Tony Knighton Interview: “Most of my work is written from the point of view of the criminal”

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This week I caught up with Tony Knighton, a short story writer who has recently moved into longer pieces and who specialises in noir writing. It was really great to hear from him, and he was keen to discuss his work and the importance of reading for the imagination.

Tell me about how you came to define your writing style. What drew you towards noir fiction?

My writing tends to be spare. I try for density of information – saying a lot with as few words possible.

I’d always read crime fiction, mostly the darker stuff. I try to write the sort of things I would like to read.

Most of my work is written from the point of view of the criminal. It’s just how my imagination works. I don’t know enough about police work to write a procedural.

What is your background and how did you get in to writing professionally? How do you draw on your past when writing fiction?

I’ve spent most of my life in Philadelphia, and have been a member of the Philadelphia Fire Department for the last thirty-one years. It’s essential for firefighters and cops to know where they are and where they’re going, so we tend to be obsessed with a city’s geography – what it’s like and who lives there. This obsession plays a big part in my stories.

I’d thought about writing for a long time, most often when I’d read something that was poorly written. I’d think to myself that I could do better.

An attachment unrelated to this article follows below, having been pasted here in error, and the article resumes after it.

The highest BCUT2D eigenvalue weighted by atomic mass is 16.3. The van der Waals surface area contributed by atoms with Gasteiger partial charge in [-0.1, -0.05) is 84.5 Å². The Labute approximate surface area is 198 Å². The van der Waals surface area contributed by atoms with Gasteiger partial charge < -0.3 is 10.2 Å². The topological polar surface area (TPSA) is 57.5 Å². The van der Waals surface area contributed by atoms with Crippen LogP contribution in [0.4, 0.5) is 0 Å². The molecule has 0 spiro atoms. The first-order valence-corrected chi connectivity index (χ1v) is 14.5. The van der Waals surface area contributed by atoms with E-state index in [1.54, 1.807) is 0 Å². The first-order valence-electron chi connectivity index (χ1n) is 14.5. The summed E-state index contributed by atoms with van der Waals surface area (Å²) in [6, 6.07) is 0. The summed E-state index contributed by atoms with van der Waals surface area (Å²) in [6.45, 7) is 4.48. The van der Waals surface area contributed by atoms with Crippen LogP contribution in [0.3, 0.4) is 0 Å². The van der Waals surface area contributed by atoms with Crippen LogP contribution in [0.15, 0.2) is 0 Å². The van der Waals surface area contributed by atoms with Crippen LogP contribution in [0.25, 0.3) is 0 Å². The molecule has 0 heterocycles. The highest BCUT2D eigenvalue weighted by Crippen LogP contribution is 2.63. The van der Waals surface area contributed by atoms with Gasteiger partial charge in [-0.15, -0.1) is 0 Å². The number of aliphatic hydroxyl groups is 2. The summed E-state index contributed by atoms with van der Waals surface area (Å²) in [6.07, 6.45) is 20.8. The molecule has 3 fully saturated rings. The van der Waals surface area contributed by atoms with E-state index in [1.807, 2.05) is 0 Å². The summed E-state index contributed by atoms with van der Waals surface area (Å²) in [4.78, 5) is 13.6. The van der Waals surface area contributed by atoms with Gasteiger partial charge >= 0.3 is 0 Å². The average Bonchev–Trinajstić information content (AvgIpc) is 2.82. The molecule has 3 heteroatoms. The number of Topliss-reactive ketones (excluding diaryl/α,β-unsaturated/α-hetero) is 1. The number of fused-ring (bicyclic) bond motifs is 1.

I started to write during a prolonged struggle with insomnia; I needed to do something that was quiet and productive. After writing a few short things, I found myself working on a piece that wasn’t anywhere near finished at sixty pages and realized I was writing a novel. You can’t put that much time into something and keep it to yourself, so I began to submit work.

Having previously published short fiction, how do you adapt your writing style when creating longer pieces?

I think the story itself determines how long it will be. I don’t make a conscious decision to change style.

Do you find the word limit on short stories restrictive or freeing?

Definitely freeing. I like to set parameters – impose limiting factors on much more than just length. Once certain decisions are made, you can let imagination take over.

How do you define noir fiction and why do you enjoy writing this particular genre?

Duane Swiercznski spoke about the difference between Hard Boiled and Noir. He feels the major difference is the ending; in Noir, the protagonist is fucked.

While I think that is a good rule of thumb, I don’t necessarily agree that a tragic end is essential. Any crime story that is dark and/or seamy can qualify.

With regards to the books you read, do you have any particular favourite writers or series?

I read and re-read the Richard Stark books compulsively.

I think that George V. Higgins The Friends of Eddie Coyle should be required reading in every English class.

Hammett, Jim Thompson, Ross MacDonald, James Ellroy, Thomas Perry – all of them great.